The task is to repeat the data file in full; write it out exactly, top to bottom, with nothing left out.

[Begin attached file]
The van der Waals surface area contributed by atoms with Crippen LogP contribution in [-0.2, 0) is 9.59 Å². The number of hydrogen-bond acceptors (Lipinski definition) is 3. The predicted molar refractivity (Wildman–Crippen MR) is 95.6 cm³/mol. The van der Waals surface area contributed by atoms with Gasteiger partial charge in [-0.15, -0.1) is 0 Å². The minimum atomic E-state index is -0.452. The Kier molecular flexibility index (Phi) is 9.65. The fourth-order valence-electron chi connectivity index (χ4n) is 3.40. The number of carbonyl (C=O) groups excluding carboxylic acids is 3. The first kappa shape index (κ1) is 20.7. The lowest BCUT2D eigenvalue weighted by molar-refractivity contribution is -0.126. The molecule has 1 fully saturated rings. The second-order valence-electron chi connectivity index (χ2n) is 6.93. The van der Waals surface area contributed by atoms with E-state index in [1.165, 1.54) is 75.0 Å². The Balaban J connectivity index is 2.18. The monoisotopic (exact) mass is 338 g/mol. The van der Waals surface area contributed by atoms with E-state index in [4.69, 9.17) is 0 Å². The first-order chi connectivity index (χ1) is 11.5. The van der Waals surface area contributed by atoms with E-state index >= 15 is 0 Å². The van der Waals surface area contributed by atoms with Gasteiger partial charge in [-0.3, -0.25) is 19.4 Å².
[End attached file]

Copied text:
The van der Waals surface area contributed by atoms with Crippen LogP contribution in [-0.2, 0) is 9.59 Å². The number of hydrogen-bond acceptors (Lipinski definition) is 3. The predicted molar refractivity (Wildman–Crippen MR) is 95.6 cm³/mol. The van der Waals surface area contributed by atoms with Gasteiger partial charge in [-0.15, -0.1) is 0 Å². The minimum atomic E-state index is -0.452. The Kier molecular flexibility index (Phi) is 9.65. The fourth-order valence-electron chi connectivity index (χ4n) is 3.40. The number of carbonyl (C=O) groups excluding carboxylic acids is 3. The first kappa shape index (κ1) is 20.7. The lowest BCUT2D eigenvalue weighted by molar-refractivity contribution is -0.126. The molecule has 1 fully saturated rings. The second-order valence-electron chi connectivity index (χ2n) is 6.93. The van der Waals surface area contributed by atoms with E-state index in [1.165, 1.54) is 75.0 Å². The Balaban J connectivity index is 2.18. The monoisotopic (exact) mass is 338 g/mol. The van der Waals surface area contributed by atoms with E-state index in [4.69, 9.17) is 0 Å². The first-order chi connectivity index (χ1) is 11.5. The van der Waals surface area contributed by atoms with E-state index >= 15 is 0 Å². The van der Waals surface area contributed by atoms with Gasteiger partial charge in [-0.3, -0.25) is 19.4 Å².